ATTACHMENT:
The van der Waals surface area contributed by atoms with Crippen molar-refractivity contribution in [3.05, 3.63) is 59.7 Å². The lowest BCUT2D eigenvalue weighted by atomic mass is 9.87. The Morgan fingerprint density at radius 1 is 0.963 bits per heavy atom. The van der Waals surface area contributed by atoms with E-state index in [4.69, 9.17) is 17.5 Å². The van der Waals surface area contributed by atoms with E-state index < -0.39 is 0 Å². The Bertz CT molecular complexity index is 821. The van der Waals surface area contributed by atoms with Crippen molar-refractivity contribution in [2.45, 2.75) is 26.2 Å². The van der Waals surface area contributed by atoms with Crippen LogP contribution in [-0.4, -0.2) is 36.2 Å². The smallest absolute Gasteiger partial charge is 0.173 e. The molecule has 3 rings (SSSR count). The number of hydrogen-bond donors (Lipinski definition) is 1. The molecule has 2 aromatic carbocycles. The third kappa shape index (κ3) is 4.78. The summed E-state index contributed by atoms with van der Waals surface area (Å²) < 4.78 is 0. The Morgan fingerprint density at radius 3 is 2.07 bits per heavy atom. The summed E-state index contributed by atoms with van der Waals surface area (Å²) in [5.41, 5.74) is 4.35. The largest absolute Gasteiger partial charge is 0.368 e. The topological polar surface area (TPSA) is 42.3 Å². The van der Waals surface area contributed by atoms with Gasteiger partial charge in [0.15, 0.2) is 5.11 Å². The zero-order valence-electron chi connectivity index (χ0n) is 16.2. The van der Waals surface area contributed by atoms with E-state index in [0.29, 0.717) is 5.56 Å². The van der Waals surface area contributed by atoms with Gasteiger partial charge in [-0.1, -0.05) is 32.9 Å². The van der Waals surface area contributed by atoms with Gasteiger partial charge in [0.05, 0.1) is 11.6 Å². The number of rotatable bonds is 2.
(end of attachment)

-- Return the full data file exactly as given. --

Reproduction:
The van der Waals surface area contributed by atoms with Crippen molar-refractivity contribution in [3.05, 3.63) is 59.7 Å². The lowest BCUT2D eigenvalue weighted by atomic mass is 9.87. The Morgan fingerprint density at radius 1 is 0.963 bits per heavy atom. The van der Waals surface area contributed by atoms with E-state index in [4.69, 9.17) is 17.5 Å². The van der Waals surface area contributed by atoms with E-state index < -0.39 is 0 Å². The Bertz CT molecular complexity index is 821. The van der Waals surface area contributed by atoms with Crippen molar-refractivity contribution in [2.45, 2.75) is 26.2 Å². The van der Waals surface area contributed by atoms with Crippen LogP contribution in [-0.4, -0.2) is 36.2 Å². The smallest absolute Gasteiger partial charge is 0.173 e. The molecule has 3 rings (SSSR count). The number of hydrogen-bond donors (Lipinski definition) is 1. The molecule has 2 aromatic carbocycles. The third kappa shape index (κ3) is 4.78. The summed E-state index contributed by atoms with van der Waals surface area (Å²) < 4.78 is 0. The Morgan fingerprint density at radius 3 is 2.07 bits per heavy atom. The summed E-state index contributed by atoms with van der Waals surface area (Å²) in [5.41, 5.74) is 4.35. The largest absolute Gasteiger partial charge is 0.368 e. The topological polar surface area (TPSA) is 42.3 Å². The van der Waals surface area contributed by atoms with Gasteiger partial charge in [0.15, 0.2) is 5.11 Å². The zero-order valence-electron chi connectivity index (χ0n) is 16.2. The van der Waals surface area contributed by atoms with E-state index in [0.29, 0.717) is 5.56 Å². The van der Waals surface area contributed by atoms with Gasteiger partial charge in [-0.1, -0.05) is 32.9 Å². The van der Waals surface area contributed by atoms with Gasteiger partial charge in [0.05, 0.1) is 11.6 Å². The number of rotatable bonds is 2.